Boulevard’s sale is what success is supposed to taste like
Kansas City’s reflexive provincial thinking came into autumn bloom last week when Boulevard Brewing Company’s John McDonald announced the sale of his majority stake in the local beer company to Belgian brewer Duvel Moortgat. Social media surged with lamentations, and disaffected Boulevard enthusiasts took turns pledging they’d enjoyed their last bottles from the plucky local success story.
Some have likened the sale to Wal-Mart executive David Glass’ purchase of the Kansas City Royals in the 1990s, a transaction that doomed the team to a string of losing seasons, tidy payrolls and exoduses of future star players to teams that could pay more for talent. For many reasons, that comparison is inapt. Major League Baseball’s financial system, with Easter eggs such as revenue sharing, means Glass can make money on the Royals even when he fields a subpar product. But it’s nearly impossible to see how Boulevard’s beer would degrade as a result of its sale to the European company. For one thing, Belgium knows a little about beer.
For another, Duvel Moortgat isn’t the same Belgian company as InBev, the conglomerate that bought Budweiser from the Busch Family in St. Louis a few years back. Like Boulevard, Duvel Moortgat caters to a narrower slice of craft-beer drinkers; its main-label product in the United States is a heavy, high-alcohol ale called Duvel (which tastes not unlike Boulevard’s Long Strange Tripel). It’s hardly the beer of choice for Arrowhead tailgaters. It is not Bud Light.
As with most fresh acquisitions, this deal is far too new for anyone to foresee all the things that might happen. But Duvel’s purchase almost certainly stands to provide Boulevard with broader distribution than ever before. Boulevard had fared well on its own in penetrating new markets, even beer-saturated ones such as Colorado, where the Kansas City beer is now easily found. Now it seems likely to push beyond its current 25 states (plus Washington, D.C.).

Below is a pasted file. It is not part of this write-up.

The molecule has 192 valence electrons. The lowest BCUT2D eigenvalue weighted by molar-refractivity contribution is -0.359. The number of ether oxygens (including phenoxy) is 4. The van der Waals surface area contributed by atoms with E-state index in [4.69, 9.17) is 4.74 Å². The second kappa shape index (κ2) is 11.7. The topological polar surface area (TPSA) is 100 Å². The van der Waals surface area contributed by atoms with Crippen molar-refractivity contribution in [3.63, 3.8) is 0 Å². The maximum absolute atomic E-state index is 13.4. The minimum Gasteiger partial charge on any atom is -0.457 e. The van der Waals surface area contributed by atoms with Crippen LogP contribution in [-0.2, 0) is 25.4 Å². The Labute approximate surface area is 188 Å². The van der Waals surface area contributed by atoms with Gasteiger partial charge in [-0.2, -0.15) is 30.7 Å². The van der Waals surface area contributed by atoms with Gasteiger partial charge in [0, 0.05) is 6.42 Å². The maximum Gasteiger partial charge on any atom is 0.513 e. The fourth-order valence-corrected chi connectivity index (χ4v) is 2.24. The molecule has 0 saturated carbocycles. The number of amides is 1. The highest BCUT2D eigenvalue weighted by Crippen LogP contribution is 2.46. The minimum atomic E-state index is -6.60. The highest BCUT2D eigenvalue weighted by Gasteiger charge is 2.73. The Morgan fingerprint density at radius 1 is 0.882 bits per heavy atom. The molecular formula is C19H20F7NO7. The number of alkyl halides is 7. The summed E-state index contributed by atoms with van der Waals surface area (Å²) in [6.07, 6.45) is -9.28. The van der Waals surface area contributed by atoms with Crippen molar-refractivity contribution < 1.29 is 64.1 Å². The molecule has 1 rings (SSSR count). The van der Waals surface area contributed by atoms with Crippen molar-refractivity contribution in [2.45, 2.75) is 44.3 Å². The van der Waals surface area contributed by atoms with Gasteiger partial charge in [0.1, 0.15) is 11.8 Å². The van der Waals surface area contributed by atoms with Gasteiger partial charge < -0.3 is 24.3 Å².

Boulevard may also get a capital infusion that would let the company plow ahead on expansion plans in Kansas City. One peg already in place: the brewer’s purchase of an old DST Systems warehouse, at 25th Street and Summit, where the company plans to expand production of its Smokestack series.
Duvel owns a stake in Brewery Ommegang in Cooperstown, New York, a generally well-regarded craft brewer. It is unlikely to pare back jobs or production in one of its few U.S. holdings.
It’s easy to see why Kansas Citians might fret when an out-of-town buyer picks up a strong local brand. Marion Labs was one of the city’s strongest businesses before companies such as Dow Chemical and other larger concerns took over and whittled the pharmaceutical company away from town.
The Kansas City Star once enjoyed employee ownership and a status as one of the more influential U.S. papers, but out-of-town ownership – particularly by its current corporate parent, the McClatchy Company – has not been kind to the paper over the years.
Speaking of the Star, the daily’s editorial writer Yael Abouhalkah led the outcry against Boulevard’s sale on the day it happened. The buyer, he complained, wasn’t just an out-of-KC operation but also an out-of-the-country entity. And he insisted that Boulevard wouldn’t be the same without local ownership: “But let’s face it: Much of the cache [sic] around Boulevard Brewing was built on the fact that it was Kansas City’s own brand, something that had made it locally as well as on the regional, even national, levels.”
So what was McDonald supposed to do with what he’d built – just sit on it? He earned this deal – and so did Kansas City.